Free Rides For All

  Rajit Sengupta |     April 7, 2020

Delhi made bus rides free for women in October 2019 and it has been a mixed experience so far. Since the initiative was launched, women ridership has gone up from 30 per cent to 45 per cent but it has also left the Delhi Transport Corporation (DTC) worried about its mounting losses. The cash-strapped bus operator feels the losses will translate into poor bus service. This is worrying since 15 per cent of bus trips get cancelled every day due to poor maintenance. While the Delhi government plans to extend free bus services to students and senior citizens, many are wondering if the city can afford to make public transport free.

The capital city can, however, learn from Luxembourg, a country that made all forms of public transport—buses and trains— free starting from March 2020. Nearly 2 lakh people or one-third of Luxembourg’s population travels for work into the country from France, Belgium and Germany. The country also has the highest car density in the European Union (EU) region.

In 2018, the government brought in free transport for everybody under the age of 20. Soon after, it launched an elaborate sustainable mobility plan—Modu 2.0—that aims to reduce rush-hour congestion and boost the number of people taking public transport by 20 per cent from 2017 to 2025. And now it has abolished all tickets, except for first-class travel on trains.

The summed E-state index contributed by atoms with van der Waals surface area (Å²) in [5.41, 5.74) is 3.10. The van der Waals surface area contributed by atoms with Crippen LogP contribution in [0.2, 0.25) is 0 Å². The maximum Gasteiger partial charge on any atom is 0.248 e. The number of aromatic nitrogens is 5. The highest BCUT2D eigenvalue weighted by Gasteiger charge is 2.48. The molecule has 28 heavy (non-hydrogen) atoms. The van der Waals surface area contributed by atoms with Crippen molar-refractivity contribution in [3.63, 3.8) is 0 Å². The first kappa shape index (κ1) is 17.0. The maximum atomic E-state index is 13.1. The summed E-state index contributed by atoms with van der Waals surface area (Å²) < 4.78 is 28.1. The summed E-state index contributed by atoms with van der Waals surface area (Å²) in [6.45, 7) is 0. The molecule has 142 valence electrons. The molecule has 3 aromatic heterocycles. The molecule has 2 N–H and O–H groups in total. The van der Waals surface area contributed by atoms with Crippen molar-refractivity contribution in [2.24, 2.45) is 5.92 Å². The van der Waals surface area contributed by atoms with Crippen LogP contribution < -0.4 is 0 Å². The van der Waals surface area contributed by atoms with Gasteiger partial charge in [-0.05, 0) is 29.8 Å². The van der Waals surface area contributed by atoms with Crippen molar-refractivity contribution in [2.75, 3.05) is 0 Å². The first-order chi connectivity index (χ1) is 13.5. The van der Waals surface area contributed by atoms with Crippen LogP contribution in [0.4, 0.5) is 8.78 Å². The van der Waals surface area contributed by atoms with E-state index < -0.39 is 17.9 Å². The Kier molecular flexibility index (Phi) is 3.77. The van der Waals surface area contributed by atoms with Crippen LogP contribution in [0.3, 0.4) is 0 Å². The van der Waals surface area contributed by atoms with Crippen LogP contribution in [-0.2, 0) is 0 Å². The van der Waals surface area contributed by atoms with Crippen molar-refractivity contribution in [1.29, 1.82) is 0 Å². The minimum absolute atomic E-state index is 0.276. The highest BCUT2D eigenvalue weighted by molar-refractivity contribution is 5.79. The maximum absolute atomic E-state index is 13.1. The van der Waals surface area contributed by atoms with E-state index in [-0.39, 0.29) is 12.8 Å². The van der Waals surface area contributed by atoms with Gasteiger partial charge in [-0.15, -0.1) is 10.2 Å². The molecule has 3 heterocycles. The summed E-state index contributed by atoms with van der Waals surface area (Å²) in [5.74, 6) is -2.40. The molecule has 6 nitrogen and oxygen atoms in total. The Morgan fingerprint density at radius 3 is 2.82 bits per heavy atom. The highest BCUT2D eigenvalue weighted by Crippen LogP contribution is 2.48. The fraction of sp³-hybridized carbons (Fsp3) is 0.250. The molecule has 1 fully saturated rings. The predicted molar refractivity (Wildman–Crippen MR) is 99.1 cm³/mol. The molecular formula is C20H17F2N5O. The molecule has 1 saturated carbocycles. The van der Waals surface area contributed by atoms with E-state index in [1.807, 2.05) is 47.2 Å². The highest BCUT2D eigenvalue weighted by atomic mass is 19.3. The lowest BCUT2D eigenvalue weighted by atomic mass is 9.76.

“The project is primarily a dual social measure, which on the one hand means more money in the wallet of low earners and on the other hand, the burden is shouldered by those who are better off because it is funded by taxpayers’ money,” says Dany Frank, public relations official, Ministry of Mobility and Public Works.

The country’s mobility measures have offered an interesting benefit-sharing model. Affordability is expected to drive up use of public transport among low-income passengers. At the same time, an increase in high-income passengers would mean fewer private vehicles on the road, therefore, less traffic.

But the move also comes at a big economic cost. Ticket sales generate €41 million or `337 crore, which is 8 per cent of Luxembourg’s public transportation costs, annually, said Frank. The government plans to make up for the loss in revenue from taxes.

About the Author

Assistant Editor, Down To Earth, Centre for Science and Environment (CSE)

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